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Chapter 19 12th edition

Chapter 19 12th edition - Chapter 19 Lecture Notes...

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Chapter 19 Lecture Notes Performance Appraisal— Process that involves determining and communicating to employees how they are performing their jobs and establishing a plan for improvement. These systems can be used to make decisions related to merit pay increases, promotions, layoffs, and firings. Success at one level, however, does not guarantee success at the next level. Performance evaluation material can provide needed input for determining both individual and organizational training and development needs. It can identify individual strengths and weaknesses. Patters can be found that might dictate what steps an organization takes in training employees. Appraisals can be used as an incentive to encourage performance improvement. These can be positive or negative depending on the results of the appraisal. As with all programs there must be follow up to ensure success. To be effective, appraisals must be supported by documentation and must be seen as fair and effective. It is important that measurable facts be used, not opinions. What potential problems could you see occurring if opinions are used? (employee told he is doing ok by weak manager, then when next manager tries to hold him accountable he says “I have been doing fine to this point and personalities and biases come into effect.) Rule of thumb is to try to make the appraisal come to the same conclusion no matter who administers it. As discussed in the last chapter of control, the question of how often appraisals should be conducted is also an issue. Also to be addressed is how much time in between appraisals employees should have to correct their deficiencies. (recommended 2 or 3 times a year) These appraisals can often indicate if you have the right person in the right job Performance— degree of accomplishment of the tasks that make up an employee’s job Often confused with effort which refers to the amount of energy expended, performance can be measured in terms of results. Job performance is the net effect of an employee’s effort as modified by abilities, role perceptions and results produced. Effort— results from being motivated, refers to amount of energy expended Abilities— personal characteristics used in performing a job Role perception— direction in which employees believe they should their efforts on their jobs. To obtain acceptable levels of performance, a minimum level of proficiency must exist in each of the performance components. Studies indicate that level of performance can be improved and boundaries raised if management empowers employees to become more active in determining and evaluating their performance measures and standards. To accomplish this management must eliminate fears of empowerment and advocate employee involvement.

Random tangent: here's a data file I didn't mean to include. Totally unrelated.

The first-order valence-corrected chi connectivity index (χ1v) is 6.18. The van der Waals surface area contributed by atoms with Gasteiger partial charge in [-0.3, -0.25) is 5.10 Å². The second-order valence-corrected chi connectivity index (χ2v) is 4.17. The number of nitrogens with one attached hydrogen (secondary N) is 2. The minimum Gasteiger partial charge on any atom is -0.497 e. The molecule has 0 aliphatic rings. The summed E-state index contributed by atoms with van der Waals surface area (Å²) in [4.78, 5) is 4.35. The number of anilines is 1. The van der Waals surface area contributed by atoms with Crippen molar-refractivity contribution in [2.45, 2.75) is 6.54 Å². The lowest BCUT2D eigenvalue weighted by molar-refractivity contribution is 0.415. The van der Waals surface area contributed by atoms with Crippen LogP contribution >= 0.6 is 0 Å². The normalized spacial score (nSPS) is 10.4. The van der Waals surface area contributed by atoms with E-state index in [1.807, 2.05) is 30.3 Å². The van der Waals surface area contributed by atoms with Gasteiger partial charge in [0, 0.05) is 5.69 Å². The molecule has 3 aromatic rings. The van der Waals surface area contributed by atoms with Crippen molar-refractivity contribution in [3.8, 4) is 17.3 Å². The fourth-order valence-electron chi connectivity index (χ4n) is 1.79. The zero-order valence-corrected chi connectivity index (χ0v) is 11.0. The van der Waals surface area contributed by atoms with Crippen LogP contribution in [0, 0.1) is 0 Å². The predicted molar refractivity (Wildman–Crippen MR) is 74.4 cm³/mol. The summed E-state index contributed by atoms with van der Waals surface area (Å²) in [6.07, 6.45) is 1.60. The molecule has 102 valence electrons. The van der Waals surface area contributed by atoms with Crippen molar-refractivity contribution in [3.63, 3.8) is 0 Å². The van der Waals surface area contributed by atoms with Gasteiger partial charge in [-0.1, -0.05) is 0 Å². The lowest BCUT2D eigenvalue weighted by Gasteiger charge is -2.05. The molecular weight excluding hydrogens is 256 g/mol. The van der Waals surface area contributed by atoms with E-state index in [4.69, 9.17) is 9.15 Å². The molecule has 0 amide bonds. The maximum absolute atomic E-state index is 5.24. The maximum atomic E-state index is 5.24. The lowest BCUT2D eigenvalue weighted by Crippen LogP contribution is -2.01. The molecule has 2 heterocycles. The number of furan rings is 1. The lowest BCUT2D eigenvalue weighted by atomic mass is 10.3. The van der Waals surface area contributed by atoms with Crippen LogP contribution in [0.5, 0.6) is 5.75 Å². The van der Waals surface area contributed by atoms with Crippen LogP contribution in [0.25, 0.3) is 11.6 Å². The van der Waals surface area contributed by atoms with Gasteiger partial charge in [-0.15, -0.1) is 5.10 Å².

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Management by objective(goal setting)—employees must support corporate goals and tend to support them if they agree that they are acceptable and if they expect to be personally successful in their efforts. The MBO process consists of: 1)
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